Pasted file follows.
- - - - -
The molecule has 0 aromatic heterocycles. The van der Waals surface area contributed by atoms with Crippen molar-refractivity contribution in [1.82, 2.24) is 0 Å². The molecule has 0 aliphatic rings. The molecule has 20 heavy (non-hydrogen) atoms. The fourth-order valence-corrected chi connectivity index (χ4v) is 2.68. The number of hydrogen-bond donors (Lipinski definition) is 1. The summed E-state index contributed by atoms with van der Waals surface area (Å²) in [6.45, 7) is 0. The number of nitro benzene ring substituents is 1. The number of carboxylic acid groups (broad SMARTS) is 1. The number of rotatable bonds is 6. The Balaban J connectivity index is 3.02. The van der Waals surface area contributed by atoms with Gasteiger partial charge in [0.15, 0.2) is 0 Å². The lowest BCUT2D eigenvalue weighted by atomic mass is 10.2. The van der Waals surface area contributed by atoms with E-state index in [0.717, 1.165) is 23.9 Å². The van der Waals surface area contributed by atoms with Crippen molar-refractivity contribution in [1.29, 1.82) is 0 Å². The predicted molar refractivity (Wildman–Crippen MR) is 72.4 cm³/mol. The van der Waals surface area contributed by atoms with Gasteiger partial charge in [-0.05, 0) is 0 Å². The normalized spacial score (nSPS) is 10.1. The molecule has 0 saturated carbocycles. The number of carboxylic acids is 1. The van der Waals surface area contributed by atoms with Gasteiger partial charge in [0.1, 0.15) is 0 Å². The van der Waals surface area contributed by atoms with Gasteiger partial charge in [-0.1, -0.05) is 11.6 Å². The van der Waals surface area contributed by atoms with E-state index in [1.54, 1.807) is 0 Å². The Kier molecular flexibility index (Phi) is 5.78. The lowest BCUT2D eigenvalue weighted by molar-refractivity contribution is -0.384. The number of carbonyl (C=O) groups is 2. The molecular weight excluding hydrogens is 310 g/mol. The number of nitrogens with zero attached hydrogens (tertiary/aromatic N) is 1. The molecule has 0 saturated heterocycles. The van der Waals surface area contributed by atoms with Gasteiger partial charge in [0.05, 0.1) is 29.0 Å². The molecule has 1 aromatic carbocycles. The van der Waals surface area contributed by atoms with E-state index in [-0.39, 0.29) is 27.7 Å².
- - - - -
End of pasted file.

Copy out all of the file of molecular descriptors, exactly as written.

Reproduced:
The molecule has 0 aromatic heterocycles. The van der Waals surface area contributed by atoms with Crippen molar-refractivity contribution in [1.82, 2.24) is 0 Å². The molecule has 0 aliphatic rings. The molecule has 20 heavy (non-hydrogen) atoms. The fourth-order valence-corrected chi connectivity index (χ4v) is 2.68. The number of hydrogen-bond donors (Lipinski definition) is 1. The summed E-state index contributed by atoms with van der Waals surface area (Å²) in [6.45, 7) is 0. The number of nitro benzene ring substituents is 1. The number of carboxylic acid groups (broad SMARTS) is 1. The number of rotatable bonds is 6. The Balaban J connectivity index is 3.02. The van der Waals surface area contributed by atoms with Gasteiger partial charge in [0.15, 0.2) is 0 Å². The lowest BCUT2D eigenvalue weighted by atomic mass is 10.2. The van der Waals surface area contributed by atoms with E-state index in [0.717, 1.165) is 23.9 Å². The van der Waals surface area contributed by atoms with Crippen molar-refractivity contribution in [1.29, 1.82) is 0 Å². The predicted molar refractivity (Wildman–Crippen MR) is 72.4 cm³/mol. The van der Waals surface area contributed by atoms with Gasteiger partial charge in [-0.05, 0) is 0 Å². The normalized spacial score (nSPS) is 10.1. The molecule has 0 saturated carbocycles. The number of carboxylic acids is 1. The van der Waals surface area contributed by atoms with Gasteiger partial charge in [0.1, 0.15) is 0 Å². The van der Waals surface area contributed by atoms with Gasteiger partial charge in [-0.1, -0.05) is 11.6 Å². The van der Waals surface area contributed by atoms with E-state index in [1.54, 1.807) is 0 Å². The Kier molecular flexibility index (Phi) is 5.78. The lowest BCUT2D eigenvalue weighted by molar-refractivity contribution is -0.384. The number of carbonyl (C=O) groups is 2. The molecular weight excluding hydrogens is 310 g/mol. The number of nitrogens with zero attached hydrogens (tertiary/aromatic N) is 1. The molecule has 0 saturated heterocycles. The van der Waals surface area contributed by atoms with Gasteiger partial charge in [0.05, 0.1) is 29.0 Å². The molecule has 1 aromatic carbocycles. The van der Waals surface area contributed by atoms with E-state index in [-0.39, 0.29) is 27.7 Å².